In his article Bad Time for Wild Horses (April 25), William Nack described the dreadful fate of a herd of wild horses—109 starved to death—in central North Dakota. I thought your readers might like a follow-up on that report.
The animals, which were protected by federal law under the Wild Free-Roaming Horse and Burro Act of 1971, were in the possession of Jerry Cudworth of Sheyenne, N. Dak., and Glenn DeLorme of St. Michael, N. Dak., via a fee waiver from the Bureau of Land Management's "Adopt-a-Horse" program. When the sad state of these horses became known to us at the Bureau, we took swift action in coordination with the Department of Justice to enforce the federal law. Charges were brought against the two men, and grand jury indictments were handed down. However, on Sept. 29 a jury acquitted Cudworth and DeLorme of the three felony and three misdemeanor counts lodged against them by the U.S. Attorney.
Since your article appeared, the fee-waiver program has been terminated, and new methods for dealing with excess wild horses have come on-line. One is a wild-horse sanctuary in the southern Black Hills of South Dakota. This sanctuary is sponsored by the Institute for Range and the American Mustang, an organization begun by rancher and former LIFE photographer Dayton O. Hyde. Still, when it comes to the management of wild horses, as Nack wrote back in April, the BLM continues to be "caught in a philosophical and legal cross fire from conflicting interests and pressures."
Director, Office of External Affairs
Bureau of Land Management
•Although Cudworth was acquitted in the case of the wild horses, in October a federal jury in Bismarck, N. Dak., found him guilty of embezzlement in connection with the sale of 45 buffalo that had been given to the Little Shell Pembina Chippewa Tribe of 1863 by the U.S. Park Service. He faces a maximum sentence of 10 years in prison and a $250,000 fine.—ED.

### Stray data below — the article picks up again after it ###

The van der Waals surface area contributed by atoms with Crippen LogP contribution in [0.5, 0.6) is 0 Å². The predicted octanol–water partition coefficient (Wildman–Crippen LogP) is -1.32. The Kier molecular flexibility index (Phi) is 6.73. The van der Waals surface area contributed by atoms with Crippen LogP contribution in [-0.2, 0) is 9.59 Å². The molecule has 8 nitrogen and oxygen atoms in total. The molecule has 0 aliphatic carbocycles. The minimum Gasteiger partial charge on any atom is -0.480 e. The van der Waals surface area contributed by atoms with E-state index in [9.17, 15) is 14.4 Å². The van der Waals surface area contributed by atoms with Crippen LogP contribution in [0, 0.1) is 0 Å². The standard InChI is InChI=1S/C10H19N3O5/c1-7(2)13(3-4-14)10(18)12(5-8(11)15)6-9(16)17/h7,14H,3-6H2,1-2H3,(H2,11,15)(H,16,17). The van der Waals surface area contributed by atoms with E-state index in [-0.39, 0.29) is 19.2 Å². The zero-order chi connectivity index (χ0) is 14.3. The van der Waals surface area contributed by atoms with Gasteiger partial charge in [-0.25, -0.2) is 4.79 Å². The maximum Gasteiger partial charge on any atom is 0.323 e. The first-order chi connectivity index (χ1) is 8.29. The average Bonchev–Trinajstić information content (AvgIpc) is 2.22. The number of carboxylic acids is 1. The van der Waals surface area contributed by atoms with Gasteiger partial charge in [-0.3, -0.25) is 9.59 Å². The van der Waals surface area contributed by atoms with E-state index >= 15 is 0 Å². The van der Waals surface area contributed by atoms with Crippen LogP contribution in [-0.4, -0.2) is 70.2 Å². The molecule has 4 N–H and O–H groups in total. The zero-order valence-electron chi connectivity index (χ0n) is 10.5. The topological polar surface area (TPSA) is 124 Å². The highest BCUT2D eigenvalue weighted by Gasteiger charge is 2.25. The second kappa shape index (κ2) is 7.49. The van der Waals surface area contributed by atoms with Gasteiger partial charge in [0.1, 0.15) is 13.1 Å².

TACOMA'S WILSON HIGH
I noted with interest the accomplishments of Woodrow Wilson High of Long Beach, Calif. (LETTERS, NOV. 7). We of Woodrow Wilson High of Tacoma, Wash., also can claim some Olympic fame. One of our former students, swimmer Kaye Hall (class of '69), won two gold medals and a bronze at the 1968 Mexico City Games, and another, boxer Leo Randolph ('77), won the 112½-pound division at the Montreal Games in 1976.
We are proud of our achievements in other sports as well. Darrell Robinson ('82) holds the national high school 400-meter-dash record of 44.69. Three of our football graduates—Clyde Werner ('66), Mike Baldisson ('73) and John Zamberlin ('74)—played linebacker in the NFL. What's more, our boys' swimming team has won 24 consecutive state championships. All told, our school has won more state athletic titles than any other in Washington.
DAVIS ON THE DIAMOND
I especially enjoyed the comments in your Blanchard-Davis story about the Army-Navy baseball game at West Point in 1947, because I played third base for Navy in that game. Here is a copy of the box score. Glenn Davis (below, as he appeared as a third classman in May of '45) played centerfield for Army and not only got two hits but also walked twice and scored two runs. Davis was captain of the Army team, which was undefeated (a rain-shortened date with Yale had ended in a 3-3 tie) going into the game. Navy won 8-4, but what I remember most was something Davis did. He was on second with one out when a ball was hit back to the pitcher. Davis rounded third while the batter was being thrown out at first, and he never stopped running. By the time our first baseman realized what was happening and threw to the plate, Davis was sliding in safely.
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